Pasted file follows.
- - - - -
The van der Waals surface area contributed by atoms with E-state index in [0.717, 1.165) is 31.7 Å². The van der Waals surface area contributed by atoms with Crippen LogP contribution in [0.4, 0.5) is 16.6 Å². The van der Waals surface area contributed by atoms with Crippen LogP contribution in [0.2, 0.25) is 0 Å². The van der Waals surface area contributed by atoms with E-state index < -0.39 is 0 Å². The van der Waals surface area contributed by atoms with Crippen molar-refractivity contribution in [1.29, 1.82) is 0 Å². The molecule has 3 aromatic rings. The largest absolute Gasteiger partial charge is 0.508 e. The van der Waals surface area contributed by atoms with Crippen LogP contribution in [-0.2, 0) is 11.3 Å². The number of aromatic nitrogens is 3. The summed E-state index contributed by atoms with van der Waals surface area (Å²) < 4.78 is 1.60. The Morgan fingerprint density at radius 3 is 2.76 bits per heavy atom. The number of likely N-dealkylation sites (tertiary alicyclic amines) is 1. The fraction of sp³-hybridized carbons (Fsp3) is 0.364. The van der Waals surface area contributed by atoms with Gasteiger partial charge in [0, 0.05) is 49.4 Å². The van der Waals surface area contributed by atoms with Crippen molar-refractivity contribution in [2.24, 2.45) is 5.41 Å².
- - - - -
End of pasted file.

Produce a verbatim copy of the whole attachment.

The van der Waals surface area contributed by atoms with E-state index in [0.717, 1.165) is 31.7 Å². The van der Waals surface area contributed by atoms with Crippen LogP contribution in [0.4, 0.5) is 16.6 Å². The van der Waals surface area contributed by atoms with Crippen LogP contribution in [0.2, 0.25) is 0 Å². The van der Waals surface area contributed by atoms with E-state index < -0.39 is 0 Å². The van der Waals surface area contributed by atoms with Crippen molar-refractivity contribution in [1.29, 1.82) is 0 Å². The molecule has 3 aromatic rings. The largest absolute Gasteiger partial charge is 0.508 e. The van der Waals surface area contributed by atoms with Crippen LogP contribution in [-0.2, 0) is 11.3 Å². The number of aromatic nitrogens is 3. The summed E-state index contributed by atoms with van der Waals surface area (Å²) < 4.78 is 1.60. The Morgan fingerprint density at radius 3 is 2.76 bits per heavy atom. The number of likely N-dealkylation sites (tertiary alicyclic amines) is 1. The fraction of sp³-hybridized carbons (Fsp3) is 0.364. The van der Waals surface area contributed by atoms with Gasteiger partial charge in [0, 0.05) is 49.4 Å². The van der Waals surface area contributed by atoms with Crippen molar-refractivity contribution in [2.24, 2.45) is 5.41 Å².